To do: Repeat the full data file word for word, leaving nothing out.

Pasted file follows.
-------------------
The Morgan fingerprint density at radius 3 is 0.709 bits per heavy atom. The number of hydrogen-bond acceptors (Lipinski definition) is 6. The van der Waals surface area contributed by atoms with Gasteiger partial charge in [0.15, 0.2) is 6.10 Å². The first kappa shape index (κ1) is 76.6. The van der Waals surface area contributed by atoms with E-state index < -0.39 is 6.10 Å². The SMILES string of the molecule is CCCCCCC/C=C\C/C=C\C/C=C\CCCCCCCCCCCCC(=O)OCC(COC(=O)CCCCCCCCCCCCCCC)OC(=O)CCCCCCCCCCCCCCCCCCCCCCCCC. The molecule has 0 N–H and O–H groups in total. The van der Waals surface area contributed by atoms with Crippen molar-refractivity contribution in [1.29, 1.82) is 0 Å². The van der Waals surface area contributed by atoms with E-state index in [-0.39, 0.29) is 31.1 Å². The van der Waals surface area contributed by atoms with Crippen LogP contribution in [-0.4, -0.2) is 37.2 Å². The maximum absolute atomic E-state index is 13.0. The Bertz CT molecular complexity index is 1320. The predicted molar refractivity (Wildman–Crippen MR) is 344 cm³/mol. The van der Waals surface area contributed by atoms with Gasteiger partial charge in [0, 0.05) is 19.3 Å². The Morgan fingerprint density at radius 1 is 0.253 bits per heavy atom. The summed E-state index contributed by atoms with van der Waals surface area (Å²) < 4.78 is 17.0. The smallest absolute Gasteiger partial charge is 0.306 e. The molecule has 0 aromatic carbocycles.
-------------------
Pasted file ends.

The Morgan fingerprint density at radius 3 is 0.709 bits per heavy atom. The number of hydrogen-bond acceptors (Lipinski definition) is 6. The van der Waals surface area contributed by atoms with Gasteiger partial charge in [0.15, 0.2) is 6.10 Å². The first kappa shape index (κ1) is 76.6. The van der Waals surface area contributed by atoms with E-state index < -0.39 is 6.10 Å². The SMILES string of the molecule is CCCCCCC/C=C\C/C=C\C/C=C\CCCCCCCCCCCCC(=O)OCC(COC(=O)CCCCCCCCCCCCCCC)OC(=O)CCCCCCCCCCCCCCCCCCCCCCCCC. The molecule has 0 N–H and O–H groups in total. The van der Waals surface area contributed by atoms with Crippen molar-refractivity contribution in [1.29, 1.82) is 0 Å². The van der Waals surface area contributed by atoms with E-state index in [-0.39, 0.29) is 31.1 Å². The van der Waals surface area contributed by atoms with Crippen LogP contribution in [-0.4, -0.2) is 37.2 Å². The maximum absolute atomic E-state index is 13.0. The Bertz CT molecular complexity index is 1320. The predicted molar refractivity (Wildman–Crippen MR) is 344 cm³/mol. The van der Waals surface area contributed by atoms with Gasteiger partial charge in [0, 0.05) is 19.3 Å². The Morgan fingerprint density at radius 1 is 0.253 bits per heavy atom. The summed E-state index contributed by atoms with van der Waals surface area (Å²) < 4.78 is 17.0. The smallest absolute Gasteiger partial charge is 0.306 e. The molecule has 0 aromatic carbocycles.